Question: I got a text from “Hawaii Department of Job & Family Services” to fix my unemployment claim. Is this legit from the state office?
Answer: No. Don’t click on any links within the text or provide any personal information. The state Department of Labor and Industrial Relations, which oversees unemployment services in Hawaii, has received at least one report of a similar apparent scam and is investigating, said Bill Kunstman, a department spokesman.
DLIR issued an urgent message for claimants to avoid being defrauded by this or other phishing or impersonation scams, which could trick claimants into giving up personal information used to steal their identity or money.
In the case reported to DLIR, the text said, “We noticed an error in your Unemployment Claim. Click (apparent impersonation link) to review your claim. Hawaii Department of Job & Family Services.” The link took the user to an apparent replica of the DLIR home page, Kunstman said. The URL, or web address, was incorrect, ending in .com rather than .gov, among other discrepancies.
The text was first reported to the state Department of Human Services, which alerted the DLIR, he said. Hawaii doesn’t have a Department of Job & Family Services in its state government.
While DLIR staffers will call claimants to follow up on unemployment claims, they wouldn’t text them in such a manner, Kunstman said. He did not know how widely the text had circulated. “We want people to be on the lookout for this sort of thing and report it,” he said.
In its urgent message about unemployment insurance fraud, issued Monday, the DLIR told Hawaii claimants:
>> The only portal for unemployment insurance benefits is at huiclaims.hawaii.gov/#/.
>> The DLIR does not have social media accounts except Twitter (@HI_DLIR, which it uses to share broad information, not respond to specific claims).
>> DLIR employees are prohibited from using social media to assist claimants.
>> The DLIR never charges a fee for unemployment services. “We do not solicit payments on social media. If you are asked to pay a fee for these services, DO NOT PAY the fee and report this to the DLIR” by calling 762-5751 or 762-5752 and choosing option 4.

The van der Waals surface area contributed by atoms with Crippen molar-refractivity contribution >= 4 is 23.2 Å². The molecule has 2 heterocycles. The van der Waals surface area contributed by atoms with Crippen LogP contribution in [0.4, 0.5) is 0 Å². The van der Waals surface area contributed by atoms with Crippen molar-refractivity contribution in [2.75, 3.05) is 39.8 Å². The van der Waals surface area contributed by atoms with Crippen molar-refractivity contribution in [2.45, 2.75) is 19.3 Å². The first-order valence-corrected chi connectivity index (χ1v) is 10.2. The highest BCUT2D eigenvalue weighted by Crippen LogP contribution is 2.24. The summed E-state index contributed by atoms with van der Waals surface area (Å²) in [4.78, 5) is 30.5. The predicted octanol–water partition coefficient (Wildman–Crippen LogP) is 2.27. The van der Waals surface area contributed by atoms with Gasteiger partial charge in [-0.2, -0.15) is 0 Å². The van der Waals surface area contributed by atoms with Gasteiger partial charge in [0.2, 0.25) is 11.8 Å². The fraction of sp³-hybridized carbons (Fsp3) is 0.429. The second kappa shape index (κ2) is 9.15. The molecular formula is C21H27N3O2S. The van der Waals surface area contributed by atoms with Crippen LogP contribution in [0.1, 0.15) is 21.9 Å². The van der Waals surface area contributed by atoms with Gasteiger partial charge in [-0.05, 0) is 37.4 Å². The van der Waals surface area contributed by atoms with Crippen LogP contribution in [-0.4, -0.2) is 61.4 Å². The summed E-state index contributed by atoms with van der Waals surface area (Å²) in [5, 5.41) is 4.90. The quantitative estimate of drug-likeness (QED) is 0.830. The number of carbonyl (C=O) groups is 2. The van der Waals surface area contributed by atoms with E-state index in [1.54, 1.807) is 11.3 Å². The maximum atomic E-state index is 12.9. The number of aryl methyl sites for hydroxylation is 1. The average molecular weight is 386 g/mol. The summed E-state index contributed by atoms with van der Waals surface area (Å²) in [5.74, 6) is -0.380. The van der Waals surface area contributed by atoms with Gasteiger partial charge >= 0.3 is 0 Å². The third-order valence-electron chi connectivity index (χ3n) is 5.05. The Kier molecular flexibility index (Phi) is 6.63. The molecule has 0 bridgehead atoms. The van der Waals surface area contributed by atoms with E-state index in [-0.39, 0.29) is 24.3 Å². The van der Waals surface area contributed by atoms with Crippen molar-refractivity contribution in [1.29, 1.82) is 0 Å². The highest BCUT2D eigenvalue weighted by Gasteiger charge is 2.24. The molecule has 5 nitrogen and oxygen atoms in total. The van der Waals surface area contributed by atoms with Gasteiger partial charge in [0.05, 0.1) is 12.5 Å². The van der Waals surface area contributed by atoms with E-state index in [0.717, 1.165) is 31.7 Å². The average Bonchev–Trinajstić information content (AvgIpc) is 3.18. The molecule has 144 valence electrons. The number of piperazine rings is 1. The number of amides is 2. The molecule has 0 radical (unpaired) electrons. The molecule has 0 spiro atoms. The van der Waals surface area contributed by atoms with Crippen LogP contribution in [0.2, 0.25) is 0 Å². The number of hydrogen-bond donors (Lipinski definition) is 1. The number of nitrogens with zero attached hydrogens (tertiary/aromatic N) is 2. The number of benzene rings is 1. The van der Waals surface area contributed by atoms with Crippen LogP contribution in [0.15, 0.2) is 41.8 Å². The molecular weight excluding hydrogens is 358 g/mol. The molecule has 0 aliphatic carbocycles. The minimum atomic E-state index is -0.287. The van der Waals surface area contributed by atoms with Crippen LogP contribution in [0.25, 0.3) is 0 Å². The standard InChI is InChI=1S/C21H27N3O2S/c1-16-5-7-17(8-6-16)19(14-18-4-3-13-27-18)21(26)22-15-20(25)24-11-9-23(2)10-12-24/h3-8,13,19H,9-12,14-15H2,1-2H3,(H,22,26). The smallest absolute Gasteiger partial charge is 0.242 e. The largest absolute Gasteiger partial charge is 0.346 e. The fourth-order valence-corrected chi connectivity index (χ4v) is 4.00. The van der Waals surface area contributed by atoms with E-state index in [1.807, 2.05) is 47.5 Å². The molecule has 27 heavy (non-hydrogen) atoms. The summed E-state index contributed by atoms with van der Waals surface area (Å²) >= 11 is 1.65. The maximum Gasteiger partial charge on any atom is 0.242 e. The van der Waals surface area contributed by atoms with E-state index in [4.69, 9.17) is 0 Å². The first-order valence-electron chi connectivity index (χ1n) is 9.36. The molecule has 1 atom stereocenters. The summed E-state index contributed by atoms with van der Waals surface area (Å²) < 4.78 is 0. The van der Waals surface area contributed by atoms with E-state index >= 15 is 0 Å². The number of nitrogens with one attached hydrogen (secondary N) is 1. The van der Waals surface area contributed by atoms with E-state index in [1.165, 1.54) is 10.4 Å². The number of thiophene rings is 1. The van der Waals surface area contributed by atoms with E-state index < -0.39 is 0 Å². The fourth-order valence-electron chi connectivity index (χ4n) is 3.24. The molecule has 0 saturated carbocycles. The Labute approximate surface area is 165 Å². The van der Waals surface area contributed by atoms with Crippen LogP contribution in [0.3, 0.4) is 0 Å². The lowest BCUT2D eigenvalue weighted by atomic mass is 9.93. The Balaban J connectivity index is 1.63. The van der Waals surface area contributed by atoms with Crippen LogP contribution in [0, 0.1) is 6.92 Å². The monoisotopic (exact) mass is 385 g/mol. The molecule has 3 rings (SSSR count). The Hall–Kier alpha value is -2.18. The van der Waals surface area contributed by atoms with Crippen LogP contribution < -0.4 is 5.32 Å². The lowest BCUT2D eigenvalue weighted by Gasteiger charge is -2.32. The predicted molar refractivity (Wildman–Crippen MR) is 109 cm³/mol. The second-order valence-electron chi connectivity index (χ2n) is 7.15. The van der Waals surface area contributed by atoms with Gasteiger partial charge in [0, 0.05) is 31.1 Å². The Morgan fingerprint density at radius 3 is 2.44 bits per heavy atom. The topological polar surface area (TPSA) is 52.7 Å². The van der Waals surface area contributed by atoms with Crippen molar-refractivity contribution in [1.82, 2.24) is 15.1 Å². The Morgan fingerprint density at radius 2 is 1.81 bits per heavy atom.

>> Never share your Social Security number on social media or with nontrusted sources.
>> For accurate information regarding Unemployment Insurance in Hawaii, only use trusted resources. “Avoid social media groups or outside entities that claim to be able to assist you. If the option is not listed on labor.hawaii.gov, it may be a scam or could be used for fraudulent activity,” the news release from the DLIR said.
The veracity of information available online varies widely, including in social media groups.
While some claimants waste time seeking answers that are readily available on the DLIR website, others rely on the collective wisdom of fellow claimants for information they can’t find anywhere else. We’ve heard from plenty of readers who swear by the help they’ve received from the Hawaii Unemployment Updates & Support Group, a Facebook group with more than 27,000 members whose moderators post announcements of wide interest.
Q: Will the state automatically amend those Hawaii state tax returns that were filed before the American Rescue Plan was enacted? In particular, the first $10,200 of 2020 unemployment benefits is now nontaxable on the federal return. This will reduce the federal AGI (adjusted gross income) that was reported on the Hawaii state tax return and might now lessen the state taxes that were already paid. In short, I may have paid more than what is owed.
A: No. the state Department of Taxation said it will not automatically amend or adjust returns to accommodate provisions of the American Rescue Plan. If the reduction in your federal AGI is based on the federal unemployment exclusion, you must add the $10,200 back to federal AGI to compute Hawaii AGI, it said.
Also, that amount is excluded from federal taxable income only for taxpayers who meet income restrictions.
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